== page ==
Why I Chose to Intern at Barnard
Currently, I’m a doctoral student in sociology at Columbia University. I’m also a newcomer to the Barnard community as a graduate intern and a New York City transplant, originally from the sunny, magical land of Southern California. All these things combined suggest that I have a more “objective” take on Barnard and I’m here to say that the reports are true: Barnard is indeed bold, beautiful, and the most popular major is unafraid.
You see, when I was in your shoes as a prospective student not that long ago*, I remember being fixated on the prospect of these next four years on a college campus. What kind of weather am I willing to endure for a few years? What major will I ultimately pick? (I was deciding between mathematics and sociology, my current life’s passion.) What I didn’t realize at the time was that the true beauty of selecting a school is you are not only deciding on your next four years as a college student, but you also have the potential to find a community that may last you much longer than a simple four years.
The people you surround yourself with during this pivotal point of your life will shape your values, inform your perspectives, and challenge your assumptions. When you go into the workforce in any sector of our society, you will reflect on your classroom experiences and those late-night conversations over pizza. You will remember all the times you were encouraged and challenged to rearticulate your vision for a fairer and more just world. You will remember the reading assignment in “Economics of Inequality” that completely altered the ways you understood the relationship between the health care and the pharmaceutical industry. Most importantly, those experiences will form the foundation for how you will face challenges in the future.
I arrived at Barnard at a different point in my own academic journey, but with similar experiences that many of you readers might have. I navigate the oftentimes male-dominated spheres of academia and occasionally experience microagressions—small, yes, but they have an impact nonetheless. At the end of those tired days, Barnard keeps me grounded. This community reminds me that I have every right to exist and thrive in those spaces. There is a heart and campus-wide ethos that makes me feel like a valuable community member with a distinctive and important perspective to offer. I come from a working-class background and I identify as queer, Chicana, and a first-generation college student. These are not deficiencies but instead, valuable assets. It took me many, many years to come to this realization and now I have my adopted Barnard family to remind me of this for the rest of my lifetime.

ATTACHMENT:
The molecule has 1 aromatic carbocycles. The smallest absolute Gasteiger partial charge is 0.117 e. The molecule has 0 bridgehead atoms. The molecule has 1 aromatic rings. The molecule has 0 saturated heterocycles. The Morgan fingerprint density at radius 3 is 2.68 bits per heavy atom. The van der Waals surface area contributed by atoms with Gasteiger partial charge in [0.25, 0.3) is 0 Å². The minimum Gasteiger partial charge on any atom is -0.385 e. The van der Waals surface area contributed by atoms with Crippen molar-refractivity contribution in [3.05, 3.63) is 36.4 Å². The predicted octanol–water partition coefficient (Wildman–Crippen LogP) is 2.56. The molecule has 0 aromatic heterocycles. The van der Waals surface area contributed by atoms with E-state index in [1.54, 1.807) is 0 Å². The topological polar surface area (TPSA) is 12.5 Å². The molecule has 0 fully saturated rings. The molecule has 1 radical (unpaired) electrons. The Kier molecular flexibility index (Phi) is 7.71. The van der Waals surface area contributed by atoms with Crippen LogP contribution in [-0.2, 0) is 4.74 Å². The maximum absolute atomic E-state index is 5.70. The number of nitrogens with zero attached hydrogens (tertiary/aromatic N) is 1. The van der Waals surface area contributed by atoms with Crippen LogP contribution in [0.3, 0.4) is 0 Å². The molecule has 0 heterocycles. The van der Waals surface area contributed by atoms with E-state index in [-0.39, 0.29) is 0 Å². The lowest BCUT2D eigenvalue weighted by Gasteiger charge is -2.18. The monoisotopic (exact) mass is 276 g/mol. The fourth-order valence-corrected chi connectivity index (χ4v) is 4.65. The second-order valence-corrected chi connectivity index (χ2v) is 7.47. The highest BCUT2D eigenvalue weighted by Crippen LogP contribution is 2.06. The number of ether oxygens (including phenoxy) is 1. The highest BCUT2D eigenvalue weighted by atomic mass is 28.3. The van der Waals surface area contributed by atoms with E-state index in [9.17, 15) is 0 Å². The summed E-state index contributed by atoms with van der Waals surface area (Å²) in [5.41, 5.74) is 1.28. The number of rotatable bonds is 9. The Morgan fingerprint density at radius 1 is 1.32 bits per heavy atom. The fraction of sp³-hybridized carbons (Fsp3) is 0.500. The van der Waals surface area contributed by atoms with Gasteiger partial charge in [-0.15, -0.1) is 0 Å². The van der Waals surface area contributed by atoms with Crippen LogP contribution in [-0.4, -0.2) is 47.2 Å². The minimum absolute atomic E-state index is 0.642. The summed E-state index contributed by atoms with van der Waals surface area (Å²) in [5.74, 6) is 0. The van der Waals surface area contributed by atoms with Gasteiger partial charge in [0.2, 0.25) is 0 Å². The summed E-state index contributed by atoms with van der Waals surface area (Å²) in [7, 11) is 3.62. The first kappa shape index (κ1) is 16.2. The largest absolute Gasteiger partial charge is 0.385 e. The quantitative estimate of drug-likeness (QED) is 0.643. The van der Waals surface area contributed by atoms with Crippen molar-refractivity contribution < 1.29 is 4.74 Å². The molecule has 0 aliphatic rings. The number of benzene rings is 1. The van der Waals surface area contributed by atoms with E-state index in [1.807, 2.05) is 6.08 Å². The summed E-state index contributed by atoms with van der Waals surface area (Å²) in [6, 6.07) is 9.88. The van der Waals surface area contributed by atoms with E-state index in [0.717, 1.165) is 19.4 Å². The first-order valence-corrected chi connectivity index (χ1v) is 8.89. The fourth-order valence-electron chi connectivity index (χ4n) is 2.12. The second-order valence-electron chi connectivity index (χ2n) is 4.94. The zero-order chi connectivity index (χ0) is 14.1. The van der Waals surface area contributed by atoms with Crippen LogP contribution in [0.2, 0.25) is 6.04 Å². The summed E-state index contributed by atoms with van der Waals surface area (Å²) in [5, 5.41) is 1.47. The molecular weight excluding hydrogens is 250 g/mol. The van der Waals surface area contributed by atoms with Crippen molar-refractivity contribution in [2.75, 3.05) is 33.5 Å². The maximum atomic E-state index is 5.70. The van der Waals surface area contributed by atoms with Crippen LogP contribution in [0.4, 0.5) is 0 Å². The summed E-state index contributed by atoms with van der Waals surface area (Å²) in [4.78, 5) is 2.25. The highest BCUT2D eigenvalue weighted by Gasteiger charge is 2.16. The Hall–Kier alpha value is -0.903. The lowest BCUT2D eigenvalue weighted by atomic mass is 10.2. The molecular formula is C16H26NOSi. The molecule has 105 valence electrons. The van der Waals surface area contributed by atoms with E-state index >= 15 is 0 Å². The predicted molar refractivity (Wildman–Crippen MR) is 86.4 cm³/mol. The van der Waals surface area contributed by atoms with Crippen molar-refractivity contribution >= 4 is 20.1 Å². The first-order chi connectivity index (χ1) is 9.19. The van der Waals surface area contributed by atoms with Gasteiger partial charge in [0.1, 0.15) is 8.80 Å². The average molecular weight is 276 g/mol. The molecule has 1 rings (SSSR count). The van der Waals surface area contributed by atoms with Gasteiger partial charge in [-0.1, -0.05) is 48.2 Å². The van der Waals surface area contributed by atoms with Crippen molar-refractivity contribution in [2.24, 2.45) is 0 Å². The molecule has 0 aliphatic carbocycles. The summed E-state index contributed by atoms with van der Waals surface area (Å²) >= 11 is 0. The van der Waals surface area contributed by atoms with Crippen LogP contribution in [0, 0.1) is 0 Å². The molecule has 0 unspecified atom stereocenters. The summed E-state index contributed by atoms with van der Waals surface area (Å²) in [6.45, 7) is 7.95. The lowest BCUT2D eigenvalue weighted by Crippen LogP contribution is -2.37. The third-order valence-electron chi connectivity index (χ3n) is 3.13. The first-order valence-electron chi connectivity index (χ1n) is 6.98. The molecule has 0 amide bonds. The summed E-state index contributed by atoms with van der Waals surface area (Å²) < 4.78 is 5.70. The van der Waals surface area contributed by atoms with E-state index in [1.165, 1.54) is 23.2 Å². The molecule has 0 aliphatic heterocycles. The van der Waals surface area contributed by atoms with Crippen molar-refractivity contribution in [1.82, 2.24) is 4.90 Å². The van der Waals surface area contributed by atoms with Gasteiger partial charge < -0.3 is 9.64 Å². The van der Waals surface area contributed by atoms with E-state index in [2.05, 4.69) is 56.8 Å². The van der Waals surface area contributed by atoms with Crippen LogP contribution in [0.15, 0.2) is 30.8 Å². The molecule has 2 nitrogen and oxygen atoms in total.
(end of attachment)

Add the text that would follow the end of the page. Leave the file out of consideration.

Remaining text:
At Barnard, you will find an incredibly dynamic and vibrant community that will last you far longer than a simple four years. Barnard women are in every corner of the globe, occupying leadership positions in all kinds of organizations. Being a new member of the Barnard community means that I relish in the success of my peers. I’ve learned that majoring in unafraid doesn’t mean you’ve mastered the topic but it does mean that you could face fear with comfort, ease, and a voracious curiosity.
If you have any questions, please feel free to email me!
*After all, sociologists and our peers in fellow disciplines argue that time is nothing but a social construct.